2012 Grant of $20,000

Situated on a mountaintop outside Charlottesville, Virginia, Monticello, a 5,000-acre plantation, was the home of Thomas Jefferson, author of the Declaration of Independence, third President of the United States, and founder of the University of Virginia.

Thomas Jefferson’s thoughts about domestic architecture were transformed by the five years he spent in Paris from 1784 until 1789. Upon his return to America, he planned to radically remodel his Palladian-inspired house into one that reflected French neoclassical ideals.

Among the features that he adopted were French sash doors. But he also admired their long casement windows that extended to the floor. At Monticello, he introduced his version in the form of a triple-sash window. Monticello’s current window blinds, which date from the late 19th or early 20th century, have been repaired numerous times and have reached the point now where many are no longer serviceable.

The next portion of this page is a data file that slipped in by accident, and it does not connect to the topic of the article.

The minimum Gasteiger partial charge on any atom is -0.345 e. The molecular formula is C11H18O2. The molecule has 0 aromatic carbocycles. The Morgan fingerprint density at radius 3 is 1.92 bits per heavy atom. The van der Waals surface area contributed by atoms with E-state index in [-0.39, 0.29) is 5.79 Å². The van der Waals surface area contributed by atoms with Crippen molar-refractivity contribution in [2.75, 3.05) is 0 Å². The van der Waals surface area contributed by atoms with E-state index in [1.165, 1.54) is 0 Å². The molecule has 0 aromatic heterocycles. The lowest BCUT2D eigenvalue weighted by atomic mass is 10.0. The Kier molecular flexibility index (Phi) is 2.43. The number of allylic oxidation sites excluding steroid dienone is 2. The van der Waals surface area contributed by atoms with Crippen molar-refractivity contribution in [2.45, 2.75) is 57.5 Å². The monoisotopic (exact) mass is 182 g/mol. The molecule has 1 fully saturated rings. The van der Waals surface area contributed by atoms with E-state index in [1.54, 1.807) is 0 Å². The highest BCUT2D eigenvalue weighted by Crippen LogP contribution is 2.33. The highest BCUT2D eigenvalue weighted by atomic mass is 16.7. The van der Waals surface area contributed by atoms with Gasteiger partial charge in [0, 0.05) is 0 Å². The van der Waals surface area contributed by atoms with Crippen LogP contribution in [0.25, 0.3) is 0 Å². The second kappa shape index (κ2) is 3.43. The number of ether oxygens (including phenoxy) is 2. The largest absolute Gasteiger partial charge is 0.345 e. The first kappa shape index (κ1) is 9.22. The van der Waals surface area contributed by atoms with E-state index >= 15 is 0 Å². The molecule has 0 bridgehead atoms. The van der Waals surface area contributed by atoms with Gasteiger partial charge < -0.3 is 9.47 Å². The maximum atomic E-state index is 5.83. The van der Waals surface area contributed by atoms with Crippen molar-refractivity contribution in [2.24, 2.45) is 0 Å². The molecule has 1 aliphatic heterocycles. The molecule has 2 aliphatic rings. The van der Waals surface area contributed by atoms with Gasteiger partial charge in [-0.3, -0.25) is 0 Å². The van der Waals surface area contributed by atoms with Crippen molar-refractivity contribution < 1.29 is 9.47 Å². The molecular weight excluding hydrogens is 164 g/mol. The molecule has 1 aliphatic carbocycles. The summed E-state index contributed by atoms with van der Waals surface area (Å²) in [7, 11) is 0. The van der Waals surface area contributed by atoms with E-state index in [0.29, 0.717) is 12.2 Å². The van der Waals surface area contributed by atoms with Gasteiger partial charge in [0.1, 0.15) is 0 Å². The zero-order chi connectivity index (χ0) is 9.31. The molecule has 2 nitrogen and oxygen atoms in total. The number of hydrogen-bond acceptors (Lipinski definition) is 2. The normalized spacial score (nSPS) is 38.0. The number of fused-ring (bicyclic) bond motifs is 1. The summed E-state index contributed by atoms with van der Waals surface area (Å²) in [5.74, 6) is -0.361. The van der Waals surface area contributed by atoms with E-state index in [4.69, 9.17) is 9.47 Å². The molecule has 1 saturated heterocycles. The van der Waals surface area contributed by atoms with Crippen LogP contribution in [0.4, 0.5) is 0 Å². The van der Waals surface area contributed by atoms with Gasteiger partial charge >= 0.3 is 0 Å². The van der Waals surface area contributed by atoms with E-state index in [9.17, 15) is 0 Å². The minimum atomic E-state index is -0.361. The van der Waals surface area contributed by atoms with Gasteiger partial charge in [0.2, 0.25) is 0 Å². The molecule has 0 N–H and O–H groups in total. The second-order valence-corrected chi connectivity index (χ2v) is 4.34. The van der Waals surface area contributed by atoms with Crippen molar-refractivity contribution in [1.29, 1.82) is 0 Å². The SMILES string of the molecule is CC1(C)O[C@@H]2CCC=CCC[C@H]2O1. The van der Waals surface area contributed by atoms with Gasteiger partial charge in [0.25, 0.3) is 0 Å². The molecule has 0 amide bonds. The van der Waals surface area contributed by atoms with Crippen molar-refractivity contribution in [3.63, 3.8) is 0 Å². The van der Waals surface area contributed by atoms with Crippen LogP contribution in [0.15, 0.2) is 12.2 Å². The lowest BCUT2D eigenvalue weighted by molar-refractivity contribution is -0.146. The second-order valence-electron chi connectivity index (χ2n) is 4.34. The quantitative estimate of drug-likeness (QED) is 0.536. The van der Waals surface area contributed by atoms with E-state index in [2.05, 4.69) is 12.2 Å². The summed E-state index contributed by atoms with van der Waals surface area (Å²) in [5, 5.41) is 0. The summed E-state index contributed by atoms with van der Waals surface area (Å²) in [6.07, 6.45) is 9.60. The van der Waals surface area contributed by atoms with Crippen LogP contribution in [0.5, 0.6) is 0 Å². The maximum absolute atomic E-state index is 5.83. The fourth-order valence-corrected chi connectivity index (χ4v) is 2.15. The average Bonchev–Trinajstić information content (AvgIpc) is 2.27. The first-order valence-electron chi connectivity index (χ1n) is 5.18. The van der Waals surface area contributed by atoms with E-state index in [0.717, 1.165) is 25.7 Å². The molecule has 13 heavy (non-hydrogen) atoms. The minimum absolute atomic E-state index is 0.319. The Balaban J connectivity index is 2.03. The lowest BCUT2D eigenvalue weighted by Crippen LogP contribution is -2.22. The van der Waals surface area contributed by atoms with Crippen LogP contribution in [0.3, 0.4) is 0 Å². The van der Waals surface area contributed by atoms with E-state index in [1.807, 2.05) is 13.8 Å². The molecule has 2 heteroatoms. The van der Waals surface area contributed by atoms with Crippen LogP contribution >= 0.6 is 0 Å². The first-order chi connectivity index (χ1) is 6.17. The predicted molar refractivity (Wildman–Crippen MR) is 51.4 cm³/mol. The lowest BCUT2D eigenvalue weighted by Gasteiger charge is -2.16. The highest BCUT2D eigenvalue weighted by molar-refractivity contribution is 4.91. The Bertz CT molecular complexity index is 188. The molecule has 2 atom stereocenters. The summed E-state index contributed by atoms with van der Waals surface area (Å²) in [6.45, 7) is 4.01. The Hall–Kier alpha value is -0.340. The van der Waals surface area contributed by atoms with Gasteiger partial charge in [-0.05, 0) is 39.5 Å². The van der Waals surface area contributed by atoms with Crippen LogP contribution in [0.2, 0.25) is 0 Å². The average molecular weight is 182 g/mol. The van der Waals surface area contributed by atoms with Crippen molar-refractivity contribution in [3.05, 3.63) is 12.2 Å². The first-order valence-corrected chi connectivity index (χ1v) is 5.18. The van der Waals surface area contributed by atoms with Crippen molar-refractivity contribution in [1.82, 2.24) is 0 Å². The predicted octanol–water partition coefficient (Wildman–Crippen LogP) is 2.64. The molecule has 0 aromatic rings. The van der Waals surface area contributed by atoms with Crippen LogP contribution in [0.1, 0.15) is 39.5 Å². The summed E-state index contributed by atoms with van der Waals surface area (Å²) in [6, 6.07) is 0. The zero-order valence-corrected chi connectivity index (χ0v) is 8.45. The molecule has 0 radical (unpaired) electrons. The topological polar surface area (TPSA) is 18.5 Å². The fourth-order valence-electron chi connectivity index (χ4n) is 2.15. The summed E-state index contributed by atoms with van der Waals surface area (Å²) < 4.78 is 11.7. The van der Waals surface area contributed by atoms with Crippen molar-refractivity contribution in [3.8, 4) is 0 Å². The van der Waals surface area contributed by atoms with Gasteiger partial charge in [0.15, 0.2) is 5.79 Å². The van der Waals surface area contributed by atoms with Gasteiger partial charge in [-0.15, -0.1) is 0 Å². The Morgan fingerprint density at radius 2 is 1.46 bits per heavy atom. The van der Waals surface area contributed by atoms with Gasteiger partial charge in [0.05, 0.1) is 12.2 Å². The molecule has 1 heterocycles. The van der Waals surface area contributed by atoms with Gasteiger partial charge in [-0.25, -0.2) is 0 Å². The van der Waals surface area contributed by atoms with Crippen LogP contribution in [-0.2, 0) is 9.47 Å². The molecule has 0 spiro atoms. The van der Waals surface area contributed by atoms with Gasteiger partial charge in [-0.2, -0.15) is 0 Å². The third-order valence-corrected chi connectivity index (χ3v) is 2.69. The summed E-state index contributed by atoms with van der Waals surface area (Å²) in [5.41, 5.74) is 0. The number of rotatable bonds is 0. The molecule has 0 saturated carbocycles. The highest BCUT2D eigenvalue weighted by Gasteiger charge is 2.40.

The plan for a general substitution of new and more accurate exterior blinds is to begin with the Dining Room and Chamber windows on Monticello’s iconic West (Garden) Front. These are the most prominent of all the triple-sash windows used at Monticello and will be restored with the help of this grant.

Restoration: The French inspired blinds for the windows.